Double dipping is never a good thing – especially when it comes to the economy.
But if Congress allows the so-called Bush tax cuts to expire on New Year's Eve that just might happen, according to some.
This summer area voters saw foreclosures increase and the state unemployment rate linger at 8.9 percent. So it's no surprise that, from shop owners in New Canaan to residents in Wilton, the economy remains issue number one for most.
"Certainly this is no time to be raising taxes," said Rep. Jim Himes (D-4) in a telephone interview with Patch last Wednesday.
Because of that the junior Congressman wants President Barack Obama to consider a two-year extension on all income brackets.
If Congress doesn't act, all the tax reductions put in place in 2001 and 2003 will expire when the clock strikes midnight on New Years Eve. If Congress doesn't act then taxes on income, dividends, capital gains, and estates will increase, according to the Joint Committee on Taxation, Tax Policy Center.
State Sen. Dan Debicella said Himes' position is merely political posturing.
"The evolution of Jim Himes' positions on the Bush tax cuts can only be diagnosed one way: his flip-flop is nothing more than a bad case of election year politics syndrome," said Debicella spokesperson Ashley Maagero. "Fairfield County families deserve clear and definitive answers like those from Dan Debicella, who has supported extending the Bush tax cuts from the beginning."
Yet, Himes' stance isn't new. Himes, together with seven other representatives, sent Obama a letter Jan. 26 urging him to extend the cuts.
"The federal government has pursued many avenues to ensure our economy recovers from this recession, but allowing the 2001 and 2003 tax rates to expire could undermine any progress that has been made," according to the letter. "Allowing these tax rates to expire during this recession runs the risk of curtailing economic expansion just when it begins to pick up and could lead to a 'double dip' recession that would result in even more hardship for the American people. "
A recent op-ed on CNN.com mirrored that sentiment.
John Avlon, senior political columnist for The Daily Beast, wrote that in taxing households where two working parents might earn a combined income of $250,000, those parents "might still find themselves struggling to stay in the stability of the upper-middle class in the expensive urban areas where they often work."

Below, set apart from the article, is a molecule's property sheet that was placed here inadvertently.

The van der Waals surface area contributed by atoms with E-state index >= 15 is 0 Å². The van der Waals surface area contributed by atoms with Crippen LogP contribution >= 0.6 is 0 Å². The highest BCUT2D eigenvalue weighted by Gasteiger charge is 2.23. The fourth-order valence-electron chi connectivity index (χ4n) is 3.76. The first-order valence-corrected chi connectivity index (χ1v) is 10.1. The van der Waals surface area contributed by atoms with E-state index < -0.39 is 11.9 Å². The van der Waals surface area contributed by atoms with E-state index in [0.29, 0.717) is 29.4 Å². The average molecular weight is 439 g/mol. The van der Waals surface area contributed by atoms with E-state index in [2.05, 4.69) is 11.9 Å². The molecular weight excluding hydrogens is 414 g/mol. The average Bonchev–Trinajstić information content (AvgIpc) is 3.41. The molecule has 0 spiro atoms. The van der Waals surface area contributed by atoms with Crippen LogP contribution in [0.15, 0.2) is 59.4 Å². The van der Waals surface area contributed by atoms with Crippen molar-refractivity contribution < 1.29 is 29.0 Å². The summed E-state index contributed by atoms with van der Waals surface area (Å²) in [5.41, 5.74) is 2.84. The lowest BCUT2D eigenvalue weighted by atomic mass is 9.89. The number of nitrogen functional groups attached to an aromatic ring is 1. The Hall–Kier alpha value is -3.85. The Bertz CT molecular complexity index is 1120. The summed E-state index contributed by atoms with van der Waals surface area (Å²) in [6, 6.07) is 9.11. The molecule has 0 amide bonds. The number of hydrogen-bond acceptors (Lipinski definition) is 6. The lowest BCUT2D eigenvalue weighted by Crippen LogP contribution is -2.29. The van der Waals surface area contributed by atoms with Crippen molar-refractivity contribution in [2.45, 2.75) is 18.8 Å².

Himes, who represents a high cost of living district, said repealing the cuts now could make people more vulnerable.
"A $250,000 household income is not nearly what that income is in Maine or Nebraska," Himes said. "People get hurt by that logic, that that is rich. I represent a high cost district. "
That's good news for Dan Mulhern, owner of M Milestones in New Canaan.
"It's a very challenging environment, even in a community like New Canaan," Mulhern said. "People might not think the town is affected, but it is."
Even former White House Budget Director Peter Orszag supports extending tax cuts for at least two years. In a New York Times op-ed he said torpedoing the tax cuts would "make an already stagnating jobs market worse over the next year or two."
The White House doesn't see it that way.
Speaking in Ohio on Wednesday, Obama insisted that tax cuts for those households earning $250,000 or more expire in December. Obama favors lowering tax rates for individuals earning less than $200,000 a year.
Still, the question for Himes isn't whether the cuts should be extended, but for how long.
"It's a tough question because the longer we extend them the longer we add to the deficit," Himes said.
The non-profit, non-partisan Tax Policy Center said an extension would cost $3.7 trillion over next decade.